Thankfully, Jonah Goldberg has written this article about how normally principled people have had their principles disappear (my words, not Jonah’s) when they talk about Mr. Trump. One of the principled people who didn’t think this through is HotAir’s Allahpundit. This post highlights the fact that AP is answering the wrong question. Here’s the part of AP’s post that I’m talking about:

I don’t think there’s a straight line between better knowledge as a candidate to having more success abroad once in office, but I doubt Hewitt would say so either. The questions he asked Trump were really proxies, I think, for testing how seriously he takes the threat from jihadis. As a general but certainly not firm rule, the more worried you are about Iran, ISIS, and expansionist Islamist groups, the deeper into the weeds you’re willing to go to learn who they are. (Interestingly, Rand Paul the most dovish candidate in the GOP field and a strident Trump critic otherwise, sided with Trump today in knocking Hewitt’s questions as gotchas.) That’s also why, I assume, Hewitt presses nearly every candidate he interviews about whether they’ve read “The Looming Tower,” Lawrence Wright’s book about the rise of Al Qaeda and 9/11. He’s probing their intellectual curiosity about jihadism, I take it, as a measure of how alert they are to the risk and how committed they’d be as president to defeating it. How’d Trump do on that metric?

The correct answer, I think, is “voters won’t care.”

The right answer isn’t “voters won’t care.” The right answer is that Donald Trump didn’t prove he understood terrorism. In fact, he proved that he wasn’t that interested in the subject. AP’s answer is only right if you’re asking what the political consequences are to Trump’s campaign.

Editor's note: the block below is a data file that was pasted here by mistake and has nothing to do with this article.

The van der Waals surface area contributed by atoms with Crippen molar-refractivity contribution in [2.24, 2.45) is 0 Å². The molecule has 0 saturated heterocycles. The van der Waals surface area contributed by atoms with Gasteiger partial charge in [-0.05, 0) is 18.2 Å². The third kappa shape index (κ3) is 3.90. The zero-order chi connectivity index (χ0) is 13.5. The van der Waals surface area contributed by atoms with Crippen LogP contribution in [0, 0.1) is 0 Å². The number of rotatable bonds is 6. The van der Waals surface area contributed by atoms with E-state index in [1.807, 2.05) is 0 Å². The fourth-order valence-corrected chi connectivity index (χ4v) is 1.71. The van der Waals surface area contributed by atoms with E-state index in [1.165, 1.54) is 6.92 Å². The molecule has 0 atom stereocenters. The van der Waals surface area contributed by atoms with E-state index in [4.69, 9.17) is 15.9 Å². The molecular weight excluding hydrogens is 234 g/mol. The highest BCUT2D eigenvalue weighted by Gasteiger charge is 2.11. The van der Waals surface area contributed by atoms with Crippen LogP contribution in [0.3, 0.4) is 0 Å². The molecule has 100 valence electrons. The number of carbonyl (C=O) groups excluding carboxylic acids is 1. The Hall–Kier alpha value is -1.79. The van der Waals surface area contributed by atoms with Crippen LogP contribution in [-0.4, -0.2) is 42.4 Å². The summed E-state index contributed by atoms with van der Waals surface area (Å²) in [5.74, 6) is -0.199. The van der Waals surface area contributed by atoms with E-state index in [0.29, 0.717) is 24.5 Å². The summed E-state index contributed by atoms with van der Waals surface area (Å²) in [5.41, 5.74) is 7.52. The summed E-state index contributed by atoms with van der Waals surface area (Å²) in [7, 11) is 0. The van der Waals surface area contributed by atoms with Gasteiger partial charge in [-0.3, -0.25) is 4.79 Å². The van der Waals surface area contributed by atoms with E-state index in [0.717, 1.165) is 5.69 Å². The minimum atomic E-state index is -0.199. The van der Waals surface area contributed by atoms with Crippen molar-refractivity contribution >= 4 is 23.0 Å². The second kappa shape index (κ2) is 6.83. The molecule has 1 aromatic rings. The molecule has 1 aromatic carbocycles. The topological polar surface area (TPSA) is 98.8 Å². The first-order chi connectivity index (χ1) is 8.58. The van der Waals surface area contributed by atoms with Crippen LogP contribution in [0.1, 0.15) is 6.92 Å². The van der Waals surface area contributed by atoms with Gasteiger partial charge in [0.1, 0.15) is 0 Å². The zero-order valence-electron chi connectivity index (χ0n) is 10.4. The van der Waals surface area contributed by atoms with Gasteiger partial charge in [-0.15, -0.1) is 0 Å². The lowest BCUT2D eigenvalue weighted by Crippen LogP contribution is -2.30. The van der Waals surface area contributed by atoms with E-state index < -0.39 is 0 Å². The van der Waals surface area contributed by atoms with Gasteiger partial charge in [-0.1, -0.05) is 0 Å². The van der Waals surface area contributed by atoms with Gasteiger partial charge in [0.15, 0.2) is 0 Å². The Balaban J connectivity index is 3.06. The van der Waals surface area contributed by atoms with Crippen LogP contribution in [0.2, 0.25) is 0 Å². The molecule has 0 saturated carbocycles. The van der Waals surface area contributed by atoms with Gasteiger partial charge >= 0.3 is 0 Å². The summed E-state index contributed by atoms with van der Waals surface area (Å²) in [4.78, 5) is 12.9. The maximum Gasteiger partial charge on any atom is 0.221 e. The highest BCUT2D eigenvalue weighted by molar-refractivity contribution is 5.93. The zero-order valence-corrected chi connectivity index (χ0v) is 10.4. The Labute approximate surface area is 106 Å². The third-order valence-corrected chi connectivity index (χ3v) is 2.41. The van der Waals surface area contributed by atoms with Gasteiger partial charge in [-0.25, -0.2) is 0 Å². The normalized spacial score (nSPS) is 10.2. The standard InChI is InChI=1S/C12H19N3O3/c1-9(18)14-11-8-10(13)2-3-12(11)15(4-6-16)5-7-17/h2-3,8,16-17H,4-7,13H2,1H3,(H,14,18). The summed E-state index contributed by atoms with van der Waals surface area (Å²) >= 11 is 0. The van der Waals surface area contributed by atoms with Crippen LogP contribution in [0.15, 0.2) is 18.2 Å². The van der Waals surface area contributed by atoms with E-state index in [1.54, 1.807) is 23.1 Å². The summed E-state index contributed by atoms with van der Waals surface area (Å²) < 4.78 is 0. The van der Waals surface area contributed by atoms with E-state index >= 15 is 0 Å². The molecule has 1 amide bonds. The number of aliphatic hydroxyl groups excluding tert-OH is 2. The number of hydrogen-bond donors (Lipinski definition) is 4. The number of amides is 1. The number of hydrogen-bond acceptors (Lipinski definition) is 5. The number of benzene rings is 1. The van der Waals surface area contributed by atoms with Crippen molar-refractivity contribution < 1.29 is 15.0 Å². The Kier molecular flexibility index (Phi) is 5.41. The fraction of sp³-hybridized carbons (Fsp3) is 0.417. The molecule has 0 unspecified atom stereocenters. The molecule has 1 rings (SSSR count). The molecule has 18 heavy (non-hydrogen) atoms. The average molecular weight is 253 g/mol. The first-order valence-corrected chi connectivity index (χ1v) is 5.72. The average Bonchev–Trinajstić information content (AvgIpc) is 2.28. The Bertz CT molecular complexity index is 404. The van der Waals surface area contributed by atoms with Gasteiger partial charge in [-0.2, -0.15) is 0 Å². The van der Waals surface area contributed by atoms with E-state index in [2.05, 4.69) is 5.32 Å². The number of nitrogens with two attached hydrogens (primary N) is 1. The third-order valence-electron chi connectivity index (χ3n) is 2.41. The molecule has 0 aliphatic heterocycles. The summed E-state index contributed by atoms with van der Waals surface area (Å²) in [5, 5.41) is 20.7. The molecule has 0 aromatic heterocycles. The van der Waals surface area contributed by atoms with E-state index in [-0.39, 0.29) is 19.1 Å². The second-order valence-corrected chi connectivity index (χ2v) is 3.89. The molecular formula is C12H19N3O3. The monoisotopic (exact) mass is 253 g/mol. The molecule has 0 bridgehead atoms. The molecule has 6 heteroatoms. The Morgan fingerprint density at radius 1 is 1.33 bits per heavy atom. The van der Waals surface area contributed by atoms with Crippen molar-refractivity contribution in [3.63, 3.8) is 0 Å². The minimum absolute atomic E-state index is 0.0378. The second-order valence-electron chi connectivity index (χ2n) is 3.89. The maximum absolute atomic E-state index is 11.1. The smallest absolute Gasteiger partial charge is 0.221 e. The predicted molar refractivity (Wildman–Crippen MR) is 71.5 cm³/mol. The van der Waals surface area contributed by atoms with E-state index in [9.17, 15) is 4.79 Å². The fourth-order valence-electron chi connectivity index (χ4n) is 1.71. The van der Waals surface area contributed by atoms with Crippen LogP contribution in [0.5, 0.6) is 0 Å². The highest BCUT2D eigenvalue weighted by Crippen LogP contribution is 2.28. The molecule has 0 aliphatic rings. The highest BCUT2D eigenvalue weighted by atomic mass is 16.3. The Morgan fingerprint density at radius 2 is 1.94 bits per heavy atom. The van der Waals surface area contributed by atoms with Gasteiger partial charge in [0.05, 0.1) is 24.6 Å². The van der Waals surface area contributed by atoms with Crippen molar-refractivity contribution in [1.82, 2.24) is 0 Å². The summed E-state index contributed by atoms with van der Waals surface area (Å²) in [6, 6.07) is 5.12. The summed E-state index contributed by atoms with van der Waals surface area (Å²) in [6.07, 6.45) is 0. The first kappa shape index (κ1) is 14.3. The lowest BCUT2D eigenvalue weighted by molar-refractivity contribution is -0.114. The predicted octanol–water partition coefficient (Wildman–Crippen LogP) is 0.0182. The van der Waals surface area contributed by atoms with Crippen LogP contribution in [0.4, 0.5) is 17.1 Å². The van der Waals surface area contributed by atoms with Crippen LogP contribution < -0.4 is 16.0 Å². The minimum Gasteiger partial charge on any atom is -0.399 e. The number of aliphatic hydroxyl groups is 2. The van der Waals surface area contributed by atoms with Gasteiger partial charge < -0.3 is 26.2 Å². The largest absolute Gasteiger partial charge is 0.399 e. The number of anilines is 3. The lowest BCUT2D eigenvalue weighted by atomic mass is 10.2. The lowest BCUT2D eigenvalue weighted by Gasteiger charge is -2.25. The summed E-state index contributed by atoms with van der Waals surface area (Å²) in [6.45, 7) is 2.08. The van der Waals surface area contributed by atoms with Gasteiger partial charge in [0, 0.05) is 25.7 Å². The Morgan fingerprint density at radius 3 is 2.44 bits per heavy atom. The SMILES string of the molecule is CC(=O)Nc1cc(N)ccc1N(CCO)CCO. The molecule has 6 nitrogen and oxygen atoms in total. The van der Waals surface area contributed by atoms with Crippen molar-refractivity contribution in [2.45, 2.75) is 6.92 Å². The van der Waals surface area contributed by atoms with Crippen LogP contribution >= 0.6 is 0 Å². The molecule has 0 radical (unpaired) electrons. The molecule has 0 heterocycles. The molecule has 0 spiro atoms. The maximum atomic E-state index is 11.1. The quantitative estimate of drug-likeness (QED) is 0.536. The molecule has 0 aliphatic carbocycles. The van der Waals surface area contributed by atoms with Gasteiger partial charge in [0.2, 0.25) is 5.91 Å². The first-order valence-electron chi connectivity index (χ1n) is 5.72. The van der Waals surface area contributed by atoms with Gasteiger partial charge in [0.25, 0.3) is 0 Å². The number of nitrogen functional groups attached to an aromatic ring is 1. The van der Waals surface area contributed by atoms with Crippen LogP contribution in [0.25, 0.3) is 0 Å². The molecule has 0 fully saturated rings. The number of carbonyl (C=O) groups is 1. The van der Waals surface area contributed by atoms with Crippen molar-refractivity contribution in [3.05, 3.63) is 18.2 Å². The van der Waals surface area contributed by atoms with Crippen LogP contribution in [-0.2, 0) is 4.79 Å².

That’s setting the bar far too low. Presidential campaigns should be thought of as extended job interviews. Think of it this way. If you owned a business, would you hire an applicant to be your accountant that didn’t know the difference between assets and liabilities? Would you hire an applicant to be your accountant who didn’t know the difference between income and expenses? If you said you wouldn’t hire those applicants to be your accountant, why would you hire Trump to be the next commander-in-chief to be the next person to fight and eliminate the terrorist threat?

Recently, President Obama’s sympathizers have tried making the case that he’s as consequential as Ronald Reagan. If they define consequential as doing historic things that are disastrous, then President Obama has been consequential.

Obamacare is an unmitigated disaster. Premiums are sharply higher. Deductibles have exploded. Choices are fewer. Networks are limited. We’re forced into buying policies that cover things that we don’t need. We couldn’t keep our doctors even though we were promised that we could.

Despite that, President Obama insists that he’s protected the middle class:

After having a friendly chat on the tarmac at LaCrosse Regional Airport with Wisconsin Gov. Scott Walker, President Obama made fun of the GOP field jockeying to succeed him and ripped into Walker’s actions as governor.

“You all have enough for an actual Hunger Games,” Obama said about the large Republican presidential field. “That is an interesting bunch,” he quipped before explaining why trickle-down economics doesn’t work.

He said that many of the contenders are proposing ideas that they say would benefit the middle class. “Tammy, Ron, me — we were talking about the middle class before it was cool,” he said referring to Wisconsin Sen. Tammy Baldwin and Rep. Ron Kind, whose district encompasses LaCrosse, who were in the audience at the University of Wisconsin-LaCrosse auditorium. “We were talking about it before the polls” said politicians “should be talking about it,” he added.

Mr. President, talking about the middle class isn’t the same as improving middle class lives. President Reagan created more high-paying union jobs than you’ve created jobs. That’s before talking about how many companies shifted from full-time employees to “29ers.” Mr. President, is it a triumph that companies shifted from full-time jobs to part-time jobs?

That’s what Obamacare did. It also created “49ers.” Let’s review. 29ers are employees whose hours were cut from 40 hours to 29 hours to avoid having to provide health insurance to the. 49ers are companies that’ve chosen to not expand past 49 employees so they don’t have to comply with the employer mandate.